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EVE Online Ecosystem Outlook – Botting and RMT

The ecosystem outlook is a breath of fresh air in the news against botting and RMT, with a small but fresh statistical release of the progress made to combat this issue. With renounced focus on sources of RMT being clamped down and payment fraud being prevented, the signs look positive for the future of EVE Online going in 2021. Changes to the game seem to be directed towards player-vs-player content and balanced reward output.

Reserve bank keys being released makes me imagine the planned out heists crossing time-zones and coordination for the next payday crew. The ESS fighting meta has settled into three styles: long range sniping, mid range kiting, and close range brawl. Fighting inside or outside the ESS depends on afterburner or microwarpdrive fitting, as only afterburners are allowed within the ESS bubble. However, few major ESS fights have occurred. Only small skirmishes, rarely more than three dozen people involved. The reserve bank is an opportunity to change this.

Notable systems have swelled in reserve bank value – some bearing well over 10, 20, and even 30 billion and more. This is supercarrier money on the table for anyone bold and daring enough to attempt a heist. Unfortunately as a side effect of the war, and the unpopular changes to null-security ratting, we are seeing fewer carriers, supercarriers, and expensive PVE ships being fielded. Instead, cheap and disposable cruisers such as the Ishtar and the Gila have exploded in popularity due to the ability to complete sites with minimal input (and the revert to the dreaded drone changes).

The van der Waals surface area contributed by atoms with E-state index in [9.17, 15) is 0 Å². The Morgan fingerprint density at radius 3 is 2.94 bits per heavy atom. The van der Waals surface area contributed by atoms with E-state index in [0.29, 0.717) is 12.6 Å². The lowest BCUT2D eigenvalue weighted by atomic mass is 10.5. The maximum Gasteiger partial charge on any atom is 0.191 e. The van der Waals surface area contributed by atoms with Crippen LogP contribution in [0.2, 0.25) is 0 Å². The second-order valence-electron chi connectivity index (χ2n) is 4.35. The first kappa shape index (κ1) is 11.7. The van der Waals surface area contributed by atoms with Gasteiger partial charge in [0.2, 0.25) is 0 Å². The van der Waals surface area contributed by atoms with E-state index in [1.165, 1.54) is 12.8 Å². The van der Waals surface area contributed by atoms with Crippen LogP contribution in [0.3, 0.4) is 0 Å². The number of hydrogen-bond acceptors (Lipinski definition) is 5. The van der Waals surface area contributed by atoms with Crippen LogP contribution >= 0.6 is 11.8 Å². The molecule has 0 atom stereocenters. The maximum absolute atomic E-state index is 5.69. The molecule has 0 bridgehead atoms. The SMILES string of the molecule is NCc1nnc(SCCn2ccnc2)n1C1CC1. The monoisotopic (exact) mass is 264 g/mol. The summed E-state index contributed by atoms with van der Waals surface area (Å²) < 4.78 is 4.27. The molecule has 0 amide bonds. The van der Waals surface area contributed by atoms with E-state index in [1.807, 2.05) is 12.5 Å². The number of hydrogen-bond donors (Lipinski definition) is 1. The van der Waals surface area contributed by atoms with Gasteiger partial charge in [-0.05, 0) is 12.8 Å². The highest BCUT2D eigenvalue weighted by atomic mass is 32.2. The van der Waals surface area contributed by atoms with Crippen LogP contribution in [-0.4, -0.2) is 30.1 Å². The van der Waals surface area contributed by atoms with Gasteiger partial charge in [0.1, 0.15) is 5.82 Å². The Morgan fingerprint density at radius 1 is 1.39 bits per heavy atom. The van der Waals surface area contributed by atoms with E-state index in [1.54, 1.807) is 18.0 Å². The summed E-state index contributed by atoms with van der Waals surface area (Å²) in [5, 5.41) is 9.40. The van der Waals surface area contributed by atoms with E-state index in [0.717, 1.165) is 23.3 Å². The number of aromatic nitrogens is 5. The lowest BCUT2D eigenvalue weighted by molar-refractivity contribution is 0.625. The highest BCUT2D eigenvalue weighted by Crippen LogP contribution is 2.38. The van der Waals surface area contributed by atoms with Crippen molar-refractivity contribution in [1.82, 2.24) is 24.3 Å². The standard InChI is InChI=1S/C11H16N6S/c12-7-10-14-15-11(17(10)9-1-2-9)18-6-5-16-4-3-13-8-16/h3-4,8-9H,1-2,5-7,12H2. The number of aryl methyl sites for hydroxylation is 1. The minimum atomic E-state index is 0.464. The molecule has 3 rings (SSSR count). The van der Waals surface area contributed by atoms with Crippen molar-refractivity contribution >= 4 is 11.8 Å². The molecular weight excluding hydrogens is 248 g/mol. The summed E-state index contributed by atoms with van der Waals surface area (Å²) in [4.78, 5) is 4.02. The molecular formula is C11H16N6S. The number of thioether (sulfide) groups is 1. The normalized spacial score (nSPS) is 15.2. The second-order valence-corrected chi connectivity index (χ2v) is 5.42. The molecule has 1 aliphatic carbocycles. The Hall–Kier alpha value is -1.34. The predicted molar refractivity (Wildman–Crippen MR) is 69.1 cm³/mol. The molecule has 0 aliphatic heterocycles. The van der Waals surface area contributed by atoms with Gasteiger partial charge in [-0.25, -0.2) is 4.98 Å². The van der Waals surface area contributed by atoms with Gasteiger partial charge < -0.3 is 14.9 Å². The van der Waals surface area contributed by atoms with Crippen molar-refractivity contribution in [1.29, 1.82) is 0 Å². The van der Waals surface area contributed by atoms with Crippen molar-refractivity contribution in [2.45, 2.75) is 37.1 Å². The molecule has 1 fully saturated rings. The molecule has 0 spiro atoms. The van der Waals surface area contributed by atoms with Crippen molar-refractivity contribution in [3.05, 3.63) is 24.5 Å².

Notably, the topic of cloaky camping is being revisited, and changes potentially to be made to reduce the impact of this style of gameplay. Personally, I have not used cloaky camping nor worked with people that do this. I don’t have a strong opinion on the matter because cloaky camping would never stop me or my corporation if we lived in null and earned income there. I personally have killed cloaky camping groups and fleets that use cloaky eyes for hunting. I don’t understand their impact. The topic of cloaky camping has been heavily debated on reddit and the forums for years. It’s psychological effect and ability to completely shut down PvE activity has been observed.

The icing on the cake (for me) is the bottom of the article. The report on botting and RMT. With a reminder not to purchase RMT, and certainly to discourage your friends and members from buying RMT, we can stand proud of this statistical achievement; 42,000 issued bans. This equals around 3,500 banned per month. That’s nearly the same number as Dreddit (3,700 as of December 2020) every month.

Within that 42,000 is a notable 7,200 bans (or 15%) of which came from player reports.

My ~300 bans on my main account.

I can proudly say that I alone account for and claim 4% of those 7200 bans. Under my main account I have almost 300 ban report emails in 2020. I haven’t even added reports from my alt accounts. Given my highly nomadic and active PVP style, I believe that people like me are probably responsible for the majority of reported bans. CCP encourages everyone to report accounts suspected of botting whenever possible. According to the July 9 report, over 25% of the reports received resulted in bans. This is a huge percentage of success for something that can be completed in 5 clicks for fewer.

This is a sweet victory for me, as I’ve spoken passionately and extensively about the danger that RMT and botting poses to the game. It’s good to see things being done.

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Written by Rich Richman

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